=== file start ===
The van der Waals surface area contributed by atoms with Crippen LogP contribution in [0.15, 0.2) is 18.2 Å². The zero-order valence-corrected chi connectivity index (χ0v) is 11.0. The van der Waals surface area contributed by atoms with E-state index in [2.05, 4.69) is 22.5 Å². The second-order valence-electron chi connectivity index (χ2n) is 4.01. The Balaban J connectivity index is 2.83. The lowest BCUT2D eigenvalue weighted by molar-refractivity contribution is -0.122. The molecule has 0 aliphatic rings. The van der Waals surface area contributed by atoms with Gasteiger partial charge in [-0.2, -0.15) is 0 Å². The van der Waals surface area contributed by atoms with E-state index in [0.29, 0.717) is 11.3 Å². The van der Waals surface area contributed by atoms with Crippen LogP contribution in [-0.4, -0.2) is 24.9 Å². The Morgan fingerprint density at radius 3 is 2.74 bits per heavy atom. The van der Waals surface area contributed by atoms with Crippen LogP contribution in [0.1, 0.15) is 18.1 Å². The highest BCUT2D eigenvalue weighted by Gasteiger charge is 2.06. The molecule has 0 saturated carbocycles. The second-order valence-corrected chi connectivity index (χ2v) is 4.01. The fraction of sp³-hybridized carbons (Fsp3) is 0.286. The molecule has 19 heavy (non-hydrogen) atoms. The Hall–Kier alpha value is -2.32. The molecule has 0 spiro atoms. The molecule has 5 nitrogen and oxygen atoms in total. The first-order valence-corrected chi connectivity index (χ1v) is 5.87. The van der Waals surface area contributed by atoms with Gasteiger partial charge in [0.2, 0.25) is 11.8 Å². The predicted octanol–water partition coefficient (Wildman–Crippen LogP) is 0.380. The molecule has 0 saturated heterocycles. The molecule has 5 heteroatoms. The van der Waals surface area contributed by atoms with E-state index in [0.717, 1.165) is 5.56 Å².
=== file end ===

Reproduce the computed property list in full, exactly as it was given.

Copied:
The van der Waals surface area contributed by atoms with Crippen LogP contribution in [0.15, 0.2) is 18.2 Å². The zero-order valence-corrected chi connectivity index (χ0v) is 11.0. The van der Waals surface area contributed by atoms with E-state index in [2.05, 4.69) is 22.5 Å². The second-order valence-electron chi connectivity index (χ2n) is 4.01. The Balaban J connectivity index is 2.83. The lowest BCUT2D eigenvalue weighted by molar-refractivity contribution is -0.122. The molecule has 0 aliphatic rings. The van der Waals surface area contributed by atoms with Gasteiger partial charge in [-0.2, -0.15) is 0 Å². The van der Waals surface area contributed by atoms with E-state index in [0.29, 0.717) is 11.3 Å². The van der Waals surface area contributed by atoms with Crippen LogP contribution in [-0.4, -0.2) is 24.9 Å². The Morgan fingerprint density at radius 3 is 2.74 bits per heavy atom. The van der Waals surface area contributed by atoms with Crippen LogP contribution in [0.1, 0.15) is 18.1 Å². The highest BCUT2D eigenvalue weighted by Gasteiger charge is 2.06. The molecule has 0 saturated carbocycles. The second-order valence-corrected chi connectivity index (χ2v) is 4.01. The fraction of sp³-hybridized carbons (Fsp3) is 0.286. The molecule has 19 heavy (non-hydrogen) atoms. The Hall–Kier alpha value is -2.32. The molecule has 0 spiro atoms. The molecule has 5 nitrogen and oxygen atoms in total. The first-order valence-corrected chi connectivity index (χ1v) is 5.87. The van der Waals surface area contributed by atoms with Gasteiger partial charge in [0.2, 0.25) is 11.8 Å². The predicted octanol–water partition coefficient (Wildman–Crippen LogP) is 0.380. The molecule has 0 saturated heterocycles. The molecule has 5 heteroatoms. The van der Waals surface area contributed by atoms with E-state index in [0.717, 1.165) is 5.56 Å².